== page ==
The Most Commonly Asked Questions About Montessori

What happens during work time?

As work time begins, children move around the classroom freely. Some spend a long time looking around, seeing what the other children are doing and investigating the shelves. Others choose a "work" they have been practicing and which is the current favorite. Sometimes an activity takes only a few minutes, and children move relatively quickly from one task to the next. Other activities are complex and involved and can take several class periods to complete. During work time, the assistant teacher is moving around the class, helping direct children, answering requests and generally keeping children on-task and focused. The head teacher observes the class as a whole, watching as children practice lessons given previously and noting skill levels. At the same time, the head teacher sees opportunities for presenting new lessons, and will invite a single child or a small group to join her.

How does the teacher teach 20 children individually?

The teacher introduces works to each child as she feels he is ready. Each child gets attention from the teacher each day, though this is not always a "new" lesson. The Montessori environment is designed both to let children "discover" knowledge and to have it "taught" to them. Once a lesson is presented, a child can choose that activity and pursue it on his own. Over several work periods, children develop a repertoire of works they can choose at will. The teacher watches how they do, and may add a new part to the lesson. As a child masters one part of, say, the math sequence, the teacher begins to introduce new lessons. Also, there are "group" lessons each day at circle, addressing classroom business, science and cultural lessons, sharing, and language development.

Is Montessori "all work and no play"?

It is important to keep in mind that a child's "work" is very different from what an adult would call work. Adult work implies an obligation. Sometimes our work is interesting, sometimes it's unpleasant. Adult work is task-focused and goal-oriented. A child's "work" is by contrast process-oriented, and helps the child acquire skills and build character. A child's work is joyful, spontaneous and energizing. Also, each classroom provides a range of activities, from casual, open-ended to challenging. There is of course, unstructured play time each class period as well as work time. So, in Montessori we call the child's process "work" as a sign of respect for the seriousness of what each child is trying to accomplish. "Work" is much more than being busy and entertained: it is the process of self-creation, the laying of the foundation for a keen intellect and a happy, productive life.

What about socialization?

The Montessori method is a holistic approach to child development, and recognizes both solitude and gregariousness as part of human nature. Individual work allows time for thinking things through and developing concentration. Social development is also a primary aspect of each day. Learning social skills is a complex process. Children need opportunities to practice communicating, problem solving, and cooperating, and they need models for appropriate interaction. Teachers guide children through social situations by offering examples. During work time, children often work together, cooperating and negotiating about how to complete a task. Children also chat with friends at the same table while each is doing their own work. They share ideas, stories, and help each other when needed. There is also group time each day, on the playground and in the circle.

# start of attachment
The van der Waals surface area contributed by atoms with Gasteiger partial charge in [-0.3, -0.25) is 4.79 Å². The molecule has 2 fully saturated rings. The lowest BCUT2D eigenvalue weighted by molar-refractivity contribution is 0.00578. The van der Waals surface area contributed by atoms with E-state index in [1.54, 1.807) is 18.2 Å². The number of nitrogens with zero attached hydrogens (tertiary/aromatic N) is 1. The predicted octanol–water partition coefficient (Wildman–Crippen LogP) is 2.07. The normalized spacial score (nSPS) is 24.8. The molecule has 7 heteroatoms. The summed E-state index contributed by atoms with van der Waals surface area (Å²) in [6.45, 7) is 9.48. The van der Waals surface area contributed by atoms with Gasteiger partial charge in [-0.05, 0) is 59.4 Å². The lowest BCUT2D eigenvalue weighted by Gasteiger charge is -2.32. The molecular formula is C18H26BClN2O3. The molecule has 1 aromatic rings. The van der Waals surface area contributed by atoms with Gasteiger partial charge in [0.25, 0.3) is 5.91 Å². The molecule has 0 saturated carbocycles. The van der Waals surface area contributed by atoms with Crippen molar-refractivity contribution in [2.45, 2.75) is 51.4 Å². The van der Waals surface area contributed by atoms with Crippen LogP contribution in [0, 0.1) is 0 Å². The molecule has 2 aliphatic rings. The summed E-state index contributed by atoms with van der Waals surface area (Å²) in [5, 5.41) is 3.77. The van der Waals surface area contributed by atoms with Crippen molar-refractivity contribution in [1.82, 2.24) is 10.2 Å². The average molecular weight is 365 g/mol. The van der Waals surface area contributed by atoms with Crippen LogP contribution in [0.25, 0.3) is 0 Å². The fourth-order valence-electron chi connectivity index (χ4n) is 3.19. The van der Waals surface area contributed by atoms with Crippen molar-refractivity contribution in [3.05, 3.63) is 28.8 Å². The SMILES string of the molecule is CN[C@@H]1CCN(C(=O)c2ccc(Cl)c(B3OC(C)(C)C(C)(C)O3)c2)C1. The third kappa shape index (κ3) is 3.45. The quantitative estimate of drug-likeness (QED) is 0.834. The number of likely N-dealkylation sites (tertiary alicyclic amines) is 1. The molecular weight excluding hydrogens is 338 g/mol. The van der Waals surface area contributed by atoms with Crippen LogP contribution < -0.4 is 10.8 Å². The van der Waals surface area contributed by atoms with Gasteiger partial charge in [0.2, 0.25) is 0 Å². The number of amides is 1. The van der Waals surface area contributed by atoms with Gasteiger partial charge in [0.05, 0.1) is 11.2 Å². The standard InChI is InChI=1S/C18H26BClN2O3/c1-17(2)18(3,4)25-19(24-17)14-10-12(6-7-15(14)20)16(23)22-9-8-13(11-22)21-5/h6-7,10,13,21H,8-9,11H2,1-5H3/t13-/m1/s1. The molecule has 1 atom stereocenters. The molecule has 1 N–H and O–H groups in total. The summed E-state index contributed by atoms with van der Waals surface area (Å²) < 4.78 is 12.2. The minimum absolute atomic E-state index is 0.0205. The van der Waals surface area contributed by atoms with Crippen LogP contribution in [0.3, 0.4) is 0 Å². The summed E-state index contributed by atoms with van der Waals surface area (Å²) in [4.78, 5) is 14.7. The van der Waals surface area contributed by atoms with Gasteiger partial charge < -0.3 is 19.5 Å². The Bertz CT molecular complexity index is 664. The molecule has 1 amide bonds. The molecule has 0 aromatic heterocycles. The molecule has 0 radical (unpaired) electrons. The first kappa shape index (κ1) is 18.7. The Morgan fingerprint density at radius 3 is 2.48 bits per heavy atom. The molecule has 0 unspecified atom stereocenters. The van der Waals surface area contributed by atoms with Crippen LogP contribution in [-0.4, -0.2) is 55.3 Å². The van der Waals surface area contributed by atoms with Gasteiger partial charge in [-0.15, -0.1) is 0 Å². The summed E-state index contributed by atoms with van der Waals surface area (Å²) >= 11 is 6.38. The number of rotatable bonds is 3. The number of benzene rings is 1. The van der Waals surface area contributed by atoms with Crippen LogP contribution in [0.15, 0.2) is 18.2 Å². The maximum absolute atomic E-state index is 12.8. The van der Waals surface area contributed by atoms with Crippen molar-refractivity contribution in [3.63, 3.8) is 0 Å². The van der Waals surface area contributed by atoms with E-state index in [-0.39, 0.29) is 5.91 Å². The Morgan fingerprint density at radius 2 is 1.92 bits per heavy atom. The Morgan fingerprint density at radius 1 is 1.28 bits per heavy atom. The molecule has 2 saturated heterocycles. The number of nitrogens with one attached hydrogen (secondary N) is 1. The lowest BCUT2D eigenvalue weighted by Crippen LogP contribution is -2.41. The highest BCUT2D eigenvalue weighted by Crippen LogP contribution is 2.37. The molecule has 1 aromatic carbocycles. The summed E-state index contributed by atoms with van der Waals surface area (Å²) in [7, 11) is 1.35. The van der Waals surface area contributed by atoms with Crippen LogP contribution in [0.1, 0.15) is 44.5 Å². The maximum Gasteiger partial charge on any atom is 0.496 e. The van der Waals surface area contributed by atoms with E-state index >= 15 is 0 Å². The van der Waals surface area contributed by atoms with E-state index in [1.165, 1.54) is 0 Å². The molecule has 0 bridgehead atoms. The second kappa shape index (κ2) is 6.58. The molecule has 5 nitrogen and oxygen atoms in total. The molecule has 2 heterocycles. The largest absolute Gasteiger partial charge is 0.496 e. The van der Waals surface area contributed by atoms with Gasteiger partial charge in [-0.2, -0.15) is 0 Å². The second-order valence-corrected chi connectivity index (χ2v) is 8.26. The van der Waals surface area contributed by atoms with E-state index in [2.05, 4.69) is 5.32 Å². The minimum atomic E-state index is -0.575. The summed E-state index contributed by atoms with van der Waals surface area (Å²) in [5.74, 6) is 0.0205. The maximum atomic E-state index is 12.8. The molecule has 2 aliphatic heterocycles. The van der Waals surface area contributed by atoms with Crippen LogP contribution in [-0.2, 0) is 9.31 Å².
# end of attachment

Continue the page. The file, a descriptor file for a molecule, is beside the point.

What about self-esteem?

Self-esteem in the Montessori classroom is two-fold. First, each child is accepted for who they are unconditionally, and is given love and respect. Secondly, each child is guided through successful learning and social experiences, which over time accumulate into a general feeling of self-worth and competence. Children learn to take risks, to ask for help, and to offer help to others in what becomes a beautifully cooperative community where each child has an important place and purpose.

What makes the Montessori materials so special and so important?

Most of what a child learns in a Montessori environment comes from interacting with specially designed materials. Children learn a great deal without being "taught", a process that encourages self-motivation and independence. The materials are precise. Materials are also aesthetically designed to attract children, and invite them to spend time with the activity.

How does Montessori address the development of the imagination?

The basic components of a Montessori curriculum are essential for developing creative as well as critical thinking because these materials order the child’s sensory experience. "The environment must itself be beautiful, harmonious, and based on reality in order for the child to organize his perceptions of it. When he has developed realistic and ordered perceptions of the life about him, the child is capable of the selecting and emphasizing processes necessary for creative endeavors." (Paula Polk-Lillard, Montessori, A Modern Approach, p.45.) Imagination is an intellectual capacity that is a natural part of the child’s development. Our guidance for dealing with exercise of the imagination is the same as for other areas of intellectual/developmental growth. We observe the child, act as a guide to connect the child to the tools needed, and stay out of the content. Imagination for the young child will relate to that child’s experience, and should come from the child, not the teacher. The same is true for the role of fantasy in a child’s life. If the child initiates fantasy/imaginative play, it is expected that the teacher observes for classroom management and interferes as little as possible. Our role is neither to discourage nor encourage content of child’s play except around violence, meanness and other grace and courtesy issues.